Richie Porte (Sky): Based on this year’s results, it’s Porte, not Contador, who should be considered the pre-race favorite. The 30-year-old has reached a new level of maturity and depth this season, with a whopping eight wins so far, including overall titles at Paris-Nice, the Volta a Catalunya, and the Giro warm-up race last week, Giro del Trentino. None of those races had a major, flat time trial stage, proving that his climbing legs are up to snuff. The Tasmanian is at a turning point in his career, and wants nothing short of overall victory. He’s confirmed his leadership skills to his teammates, and Sky will bring a top-level group to support him. Contador and the other climbers will have a hard time shaking the slimmed-down Porte, and though he might not say it publicly, anything short of outright victory will be short of expectations.
What needs to happen to win: Like everyone, he will need to avoid crashes, illness, and mishaps in the opening half of the Giro, but that will be even more important for Porte, who’s seen his share of bad luck the past couple of years. He will gain a huge confidence boost if he can stay with the fleetest climbers in the opening mountain stages to reach the decisive, 59.2km individual time trial in stage 14 with his GC options still in play. With the climbs of northern Italy even better suited to his riding style, if Porte can knock it out of the park in Treviso, he might be on a victory lap all the way to Milano.

Rigoberto Urán (Etixx-Quick-Step): Runner-up two years in a row, this year’s Giro could be ideal for the Colombian all-rounder. Urán turned professional very early, and is already in his 10th pro season at 28 years old, making him one of the most experienced riders in the bunch. He will need all of his guile to finesse his way to the top spot of the podium. Racing this week at the Tour de Romandie, Urán has been solid so far in Europe, with third against an elite field at Tirreno-Adriatico, and fifth at the Volta a Catalunya. His time trialing skills have improved dramatically, and if either Porte or Contador falter, he will be right there to exploit any opening.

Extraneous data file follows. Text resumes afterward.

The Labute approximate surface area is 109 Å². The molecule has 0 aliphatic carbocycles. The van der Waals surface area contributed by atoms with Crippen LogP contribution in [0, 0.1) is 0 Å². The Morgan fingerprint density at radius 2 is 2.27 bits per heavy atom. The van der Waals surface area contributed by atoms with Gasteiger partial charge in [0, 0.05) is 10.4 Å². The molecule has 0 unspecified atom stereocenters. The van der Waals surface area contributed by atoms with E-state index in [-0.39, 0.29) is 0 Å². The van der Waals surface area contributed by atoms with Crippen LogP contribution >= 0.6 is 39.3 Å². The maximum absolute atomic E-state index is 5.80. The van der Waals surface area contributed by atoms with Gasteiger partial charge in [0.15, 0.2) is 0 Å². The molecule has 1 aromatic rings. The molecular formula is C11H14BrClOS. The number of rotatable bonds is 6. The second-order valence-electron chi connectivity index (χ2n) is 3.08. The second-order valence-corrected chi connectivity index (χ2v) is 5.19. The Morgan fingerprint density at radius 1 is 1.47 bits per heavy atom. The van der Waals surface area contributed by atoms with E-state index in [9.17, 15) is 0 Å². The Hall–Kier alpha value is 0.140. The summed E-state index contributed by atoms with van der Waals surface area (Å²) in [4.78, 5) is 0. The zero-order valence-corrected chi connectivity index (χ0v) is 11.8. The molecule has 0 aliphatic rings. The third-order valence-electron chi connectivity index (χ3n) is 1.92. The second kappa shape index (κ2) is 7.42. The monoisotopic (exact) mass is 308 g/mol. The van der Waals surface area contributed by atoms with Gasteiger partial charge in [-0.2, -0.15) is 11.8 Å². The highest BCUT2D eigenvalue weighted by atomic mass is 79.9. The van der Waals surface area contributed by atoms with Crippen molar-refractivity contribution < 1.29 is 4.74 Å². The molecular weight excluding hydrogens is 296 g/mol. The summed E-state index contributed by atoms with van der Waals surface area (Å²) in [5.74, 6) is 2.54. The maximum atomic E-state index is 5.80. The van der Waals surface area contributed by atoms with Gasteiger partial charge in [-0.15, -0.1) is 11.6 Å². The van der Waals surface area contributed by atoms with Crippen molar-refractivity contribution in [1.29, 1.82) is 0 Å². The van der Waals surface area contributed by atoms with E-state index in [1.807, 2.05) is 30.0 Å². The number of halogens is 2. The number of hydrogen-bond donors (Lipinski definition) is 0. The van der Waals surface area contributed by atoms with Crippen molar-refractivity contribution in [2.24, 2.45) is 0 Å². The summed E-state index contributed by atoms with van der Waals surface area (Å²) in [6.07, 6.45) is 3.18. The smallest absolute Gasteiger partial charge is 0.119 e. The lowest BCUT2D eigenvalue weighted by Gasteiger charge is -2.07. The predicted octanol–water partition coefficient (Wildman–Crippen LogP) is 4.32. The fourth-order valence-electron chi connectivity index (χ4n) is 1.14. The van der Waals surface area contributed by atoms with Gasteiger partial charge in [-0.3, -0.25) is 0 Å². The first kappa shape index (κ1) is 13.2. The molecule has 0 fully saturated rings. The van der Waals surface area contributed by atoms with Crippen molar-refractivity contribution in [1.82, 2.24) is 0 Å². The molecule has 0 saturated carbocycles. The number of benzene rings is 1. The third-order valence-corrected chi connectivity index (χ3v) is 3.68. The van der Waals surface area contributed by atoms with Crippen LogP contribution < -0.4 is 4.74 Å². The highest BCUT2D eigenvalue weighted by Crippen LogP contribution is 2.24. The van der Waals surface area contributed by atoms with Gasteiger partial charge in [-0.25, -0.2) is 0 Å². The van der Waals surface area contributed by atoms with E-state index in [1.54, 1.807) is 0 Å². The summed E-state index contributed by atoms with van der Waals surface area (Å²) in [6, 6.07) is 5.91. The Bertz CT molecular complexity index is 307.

What needs to happen to win: The ace in his pocket is stage 14’s long time trial. Similar to last year’s course at Barolo, when he won the stage and nearly cemented the overall, Urán will be riding to stay close in the opening mountain stages to set himself up for a run at pink in the time trial. He could take major gains on his rivals, especially against the dangerous climbers, and then hold on all the way to Milano.

Fabio Aru (Astana): Following his breakout 2014 season, which included stage wins in both the Giro and Vuelta a España, as well as third overall at the Giro, Italian fans are hoping they’ve find their next great Giro star. So far this season, the 24-year-old has only raced two stage races (Paris-Nice and Volta a Catalunya), and besides a pair of top-fives, looks to have taken a page from team captain’s Vincenzo Nibali’s playbook, keeping a low profile in his approach to the Giro. As an explosive climber, he will have opportunities for stage wins and a run at the pink jersey in the opening two weeks. The longer time trial will handicap his GC chances, especially against the likes of Porte and Urán, but his jump in the mountains will put rivals on edge.